The next morning, I lie in bed, waking after four hours of fitful sleep, waking again and again to check the clock, the phone, the clock again, make sure I have not missed the call from Fucked-Up Guy, my early breakfast date. Last night we would have met, but when you have custody, you’re subject to the vagaries of your sixteen-year-old sitter’s social life. After two weeks of Facebook poking and subtle messaging (does the girlfriend still have the passwords or doesn’t she?) we have finally made a date, which he breaks without calling.

The ex is still the last man I fucked. This is not OK.

This is not OK.

This is not OK.


Anonymous said...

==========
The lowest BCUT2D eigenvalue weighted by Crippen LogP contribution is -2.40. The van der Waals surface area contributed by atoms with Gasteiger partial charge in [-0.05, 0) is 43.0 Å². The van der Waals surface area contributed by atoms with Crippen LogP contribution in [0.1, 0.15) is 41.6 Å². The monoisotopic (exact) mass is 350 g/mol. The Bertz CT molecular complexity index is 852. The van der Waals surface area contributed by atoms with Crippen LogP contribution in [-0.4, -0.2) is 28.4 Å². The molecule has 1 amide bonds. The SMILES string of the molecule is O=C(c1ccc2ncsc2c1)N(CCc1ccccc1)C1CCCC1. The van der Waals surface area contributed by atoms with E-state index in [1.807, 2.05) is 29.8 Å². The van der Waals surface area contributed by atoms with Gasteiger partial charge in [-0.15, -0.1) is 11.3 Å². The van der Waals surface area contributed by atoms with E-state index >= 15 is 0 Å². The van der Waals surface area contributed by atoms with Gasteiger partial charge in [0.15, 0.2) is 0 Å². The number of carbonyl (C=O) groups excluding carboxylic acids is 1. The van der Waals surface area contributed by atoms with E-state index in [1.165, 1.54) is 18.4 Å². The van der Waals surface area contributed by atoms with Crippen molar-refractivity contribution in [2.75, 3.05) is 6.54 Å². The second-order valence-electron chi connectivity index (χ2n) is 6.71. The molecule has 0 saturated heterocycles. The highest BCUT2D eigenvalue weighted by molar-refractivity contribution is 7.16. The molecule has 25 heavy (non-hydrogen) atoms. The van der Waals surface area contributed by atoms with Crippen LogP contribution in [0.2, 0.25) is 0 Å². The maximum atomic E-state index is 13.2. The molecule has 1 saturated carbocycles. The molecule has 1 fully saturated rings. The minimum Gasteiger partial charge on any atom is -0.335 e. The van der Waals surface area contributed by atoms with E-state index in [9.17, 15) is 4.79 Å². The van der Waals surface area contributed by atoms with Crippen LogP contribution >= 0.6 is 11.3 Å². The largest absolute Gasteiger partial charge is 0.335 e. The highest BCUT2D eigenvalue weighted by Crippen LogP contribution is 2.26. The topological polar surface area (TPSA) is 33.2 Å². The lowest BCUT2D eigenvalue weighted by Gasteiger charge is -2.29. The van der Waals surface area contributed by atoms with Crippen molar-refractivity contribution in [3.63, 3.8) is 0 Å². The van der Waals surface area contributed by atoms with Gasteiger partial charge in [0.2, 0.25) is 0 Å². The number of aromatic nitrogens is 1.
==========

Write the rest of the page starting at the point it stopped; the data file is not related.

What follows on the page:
Ethics differs from morality in that ethics involves a choice between competing goods, whereas in moral dilemmas there exist clear right and wrong choices. Ethics exists in the consideration of many possible outcomes, and ceases to exist when we use our morals to enact a single choice.

Ethics serves as a vehicle for us to structure our problems. As such, it encompasses the net sum of our experiences and subsequently adopted ideologies. That's the part that makes the ethical realm so beautiful and mystifying and messy -- ethics is, by its very nature, highly individualistic and simultaneously socially dictated as being a universal standard. The way in which we define ethics begs to destroy our own inner manifestations of ethics.

I don't know if that made any sense, but it's something I've been struggling with a lot lately as well. How do people say one thing and act out its opposite? How do we reconcile that for the "greater good" without acting at the expense of someone, possibly ourselves?